The rising tide of campaign advertising is a sure sign that the days dwindle down to the national elections.

Nov. 3 is less than 100 days ahead and massive campaign money means that American voters risk being drowned in campaign ads and mail. Maine’s U.S. Senate race will set a new state record for spending and it’s highly likely the presidential campaigns will also set a new national record.

All the money will support wave after wave of political advertising. Those waves correspond to three parts of the campaign.

The first wave of the campaign and its ads is about issues. Incumbents are reminding voters of their record. They emphasize locally popular issues and bringing home federal dollars.

Challengers stress key voter priorities, especially health care. In Maine, Sen. Collins votes on taxes and Supreme Court Justice Kavanaugh are the focus. In general, challengers want to find popular positions and define a contrast with the incumbent.

Most important to watch is the way a candidate may avoid talking about an issue raised by the opposing candidate. That can expose their vulnerability on an issue. Debates supposedly prevent dodging issues, but politicians know how to dodge questions.

Susan Collins reminds voters about bills she “wrote.” Sara Gideon tells them she will “fight” for certain issues. Voters would do well to be skeptical of both claims.

Senate staffers draft bills so loaded with details and loopholes that their sponsors probably couldn’t pass a test on their contents. Senators don’t “fight;” they usually vote with their party. Bernie Sanders fights, leading Hillary Clinton to say, “Nobody likes him, nobody wants to work with him.”

Positions on issues please some voters, but they probably serve mainly to reaffirm support already consistent with their favored party’s policies.

In the second wave of the campaign, candidates and their backers “go negative.”

That means making attacks on the character of the opposing candidate. Presumably, voters do not want to be represented by a person of poor character. Voters are supposed to be induced to simply dislike the candidate.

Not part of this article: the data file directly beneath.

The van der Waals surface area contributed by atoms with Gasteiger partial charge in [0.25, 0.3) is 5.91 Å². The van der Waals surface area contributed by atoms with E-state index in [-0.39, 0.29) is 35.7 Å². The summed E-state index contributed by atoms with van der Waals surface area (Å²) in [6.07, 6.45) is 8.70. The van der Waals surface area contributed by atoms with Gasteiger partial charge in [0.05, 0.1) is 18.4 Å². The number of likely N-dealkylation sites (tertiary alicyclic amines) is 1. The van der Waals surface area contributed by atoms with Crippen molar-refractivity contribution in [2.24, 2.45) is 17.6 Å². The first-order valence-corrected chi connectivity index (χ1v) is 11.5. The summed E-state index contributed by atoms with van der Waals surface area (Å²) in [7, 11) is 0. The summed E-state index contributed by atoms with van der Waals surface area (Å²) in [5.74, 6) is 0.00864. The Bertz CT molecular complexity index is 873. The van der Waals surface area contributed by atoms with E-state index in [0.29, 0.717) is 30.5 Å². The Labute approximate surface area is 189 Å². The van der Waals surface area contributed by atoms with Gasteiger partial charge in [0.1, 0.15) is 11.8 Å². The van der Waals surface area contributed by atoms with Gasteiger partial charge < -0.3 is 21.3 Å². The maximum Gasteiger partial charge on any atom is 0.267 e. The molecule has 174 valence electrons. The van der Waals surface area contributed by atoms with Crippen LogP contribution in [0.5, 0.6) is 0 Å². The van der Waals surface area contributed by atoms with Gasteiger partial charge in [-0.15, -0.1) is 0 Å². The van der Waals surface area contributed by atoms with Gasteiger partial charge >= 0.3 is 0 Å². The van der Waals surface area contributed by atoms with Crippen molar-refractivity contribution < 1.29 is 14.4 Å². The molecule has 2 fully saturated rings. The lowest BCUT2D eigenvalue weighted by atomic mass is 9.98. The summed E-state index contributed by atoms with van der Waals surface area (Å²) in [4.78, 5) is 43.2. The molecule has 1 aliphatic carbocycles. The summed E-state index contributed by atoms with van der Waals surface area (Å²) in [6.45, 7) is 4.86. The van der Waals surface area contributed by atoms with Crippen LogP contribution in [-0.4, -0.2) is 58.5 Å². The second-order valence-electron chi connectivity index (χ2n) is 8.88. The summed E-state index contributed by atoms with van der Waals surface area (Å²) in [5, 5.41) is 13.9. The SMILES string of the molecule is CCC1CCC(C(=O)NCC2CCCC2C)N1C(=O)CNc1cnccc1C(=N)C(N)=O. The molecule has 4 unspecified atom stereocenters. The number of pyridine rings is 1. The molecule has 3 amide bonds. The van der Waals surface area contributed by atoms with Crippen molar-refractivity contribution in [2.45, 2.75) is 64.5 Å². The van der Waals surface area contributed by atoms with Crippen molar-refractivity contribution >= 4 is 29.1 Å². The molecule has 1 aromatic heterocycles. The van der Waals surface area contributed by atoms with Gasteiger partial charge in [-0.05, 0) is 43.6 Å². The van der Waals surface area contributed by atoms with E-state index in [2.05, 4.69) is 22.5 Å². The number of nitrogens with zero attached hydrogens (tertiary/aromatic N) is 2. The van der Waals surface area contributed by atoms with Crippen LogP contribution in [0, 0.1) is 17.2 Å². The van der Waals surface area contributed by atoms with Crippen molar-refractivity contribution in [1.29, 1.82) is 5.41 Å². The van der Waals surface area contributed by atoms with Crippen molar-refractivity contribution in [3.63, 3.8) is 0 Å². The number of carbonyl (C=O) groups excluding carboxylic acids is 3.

Big money interests supporting Collins claim Gideon, as House speaker, was too slow to tell a Democratic legislator he should resign after he was rumored to have engaged in sexual harassment. Gideon says she acted promptly, right after the accuser spoke with a local magazine.

The charges and defense ignore reasonable questions. Should Gideon have demanded his resignation on the basis of rumors and then done so on the strength of charges alone? What would Collins have done in the same circumstances? Did the authorities find evidence to bring any charges against the man?

Those questions don’t matter. Campaign commercials cannot accommodate serious consideration of such charges. This is called mudslinging, and if some of the mud sticks, it is worth throwing.

Negative campaigning works. Shaming a candidate is a far easier way to get into a voter’s mind than a discussion of immigration policy or health insurance. Polling is always about issues and seldom about character. So it misses what may be most important factor influencing deciding swing voters.

Major conservative groups want to keep Mitch McConnell as Senate leader and Trump’s enabler. As disappointed as they may be with Collins on some issues where she has differed with Trump, they need her vote for McConnell. So they avoid issues and run negative spots about Gideon.

The third wave is the biggest. This year the choice is not about issues or even negative charges against the candidates. It is about Donald Trump.

Though polls are certainly less authoritative than they seem to be, they do leave some interesting hints. Most Republicans reportedly see the election being more about Trump winning than about defeating Biden. Most Democrats see it as more about defeating Trump than about Biden winning.

Trump is a polarizing figure. He has come to dominate American politics so that it is defined by voters’ attitudes about him, positive or negative.

He may also be a candidate whose character matters. In 2016, he won in large measure because, while some voters disliked his character, other voters disliked Hillary Clinton’s personality. Now Trump seeks to pull off the same kind of victory by belittling Joe Biden. Biden may respond better than Clinton.

In a single term, Trump took over the Republican Party. The fate of most federal candidates now depends on him.

All contests for federal office are part of the third wave of the campaign: the election or defeat of Trump. The election looks to be mostly a referendum on him.

The Democrats, facing a president that might try to invalidate the election if he loses, want a fourth wave – a tidal wave.

Gordon L. Weil formerly wrote for the Washington Post and other newspapers, served on the U.S. Senate and EU staffs, headed Maine state agencies and was a Harpswell selectman. 

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